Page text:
By having a list of the staples in your wardrobe and keeping it handy (like on your phone or on a list in your wallet), you’re better able to identify the style you wear most and make it easier to find similar items that will coordinate when you’re shopping.
For me, black and grey casual sports pants that can be converted into capris or shorts are a mainstay in my wardrobe and lend themselves well to my work as a professional organizer. Basic black, white and grey T-shirts complete my typical work uniform, but also layer well with other items in my wardrobe.
So when I’m out shopping, I use my list of wardrobe staples to remind me to buy only items that work with these pieces. I also take select wardrobe staples with me (or an image on my phone, although usually not as colour accurate) as shades often vary and it's often difficult to find the perfect match if you’re relying on memory. Taking clothes with you to match is also helpful because you can try them on together and see if they look good. I can't tell you how many times, I've purchased single clothing items to match something in my closet only to get home and find they don't actually pair well.
Try to focus on multi-functional pieces that will work with more than one or two items in your wardrobe.
If after going through the above steps you’re still unsure of whether your capsule wardrobe truly reflects you and you need some further inspiration, look to celebrities you admire and take note of their style and the subtleties of how they dress. Consider creating a vision board with ideas from Pinterest and Instagram.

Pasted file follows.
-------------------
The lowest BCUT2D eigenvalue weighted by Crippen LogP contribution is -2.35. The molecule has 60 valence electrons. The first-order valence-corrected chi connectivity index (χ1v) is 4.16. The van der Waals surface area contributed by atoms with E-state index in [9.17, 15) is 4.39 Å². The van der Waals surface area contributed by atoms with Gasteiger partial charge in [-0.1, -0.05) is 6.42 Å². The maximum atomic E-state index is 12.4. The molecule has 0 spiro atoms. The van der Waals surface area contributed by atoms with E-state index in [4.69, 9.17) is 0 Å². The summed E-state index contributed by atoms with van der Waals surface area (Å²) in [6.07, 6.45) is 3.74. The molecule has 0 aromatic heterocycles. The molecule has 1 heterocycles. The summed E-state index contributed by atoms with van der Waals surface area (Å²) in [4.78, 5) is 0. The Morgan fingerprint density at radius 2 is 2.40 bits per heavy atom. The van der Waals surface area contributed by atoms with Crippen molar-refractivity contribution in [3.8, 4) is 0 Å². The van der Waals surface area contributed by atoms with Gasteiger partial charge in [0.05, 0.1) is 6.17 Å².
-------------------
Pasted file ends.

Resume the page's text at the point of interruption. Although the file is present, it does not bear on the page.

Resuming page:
Need further guidance on how best to put together a capsule wardrobe together?
Consider hiring a personal stylist to help you create and maintain a capsule wardrobe that works. Like organizing, creating a capsule wardrobe isn’t a one-time thing. In order to make sure it continues to work for you, you have to regularly go through your seasonal items, keep items organized and update them as necessary.
Click here to learn more about my personal stylist services.
Personally, my capsule wardrobe has been a win-win for me. I am now much more efficient as I don’t have to spend time trying on multiple outfits. I can simply grab the appropriate outfit and go. I’ve also found I save a lot of time and money by being more intentional about what I buy.
A capsule wardrobe is essentially a wardrobe of key investment pieces that works really well with the other items in your closet. It helps you maximize your wardrobe so it can cover all aspects of your lifestyle from work to weekend wear and everything in between.
I love the fact that my capsule wardrobe is simple and suitable to my needs. It reflects my personal style and as such I’m inspired to keep it organized and colour coordinated.
A capsule wardrobe is also a stress-free wardrobe. Putting together an outfit that I feel good in is simple. I know I am going to look my best in any situation because I’ve invested to time into creating a wardrobe that works and allows me to get on with my day without having to spend time mixing and matching a closet full of items that don’t work for one reason or another.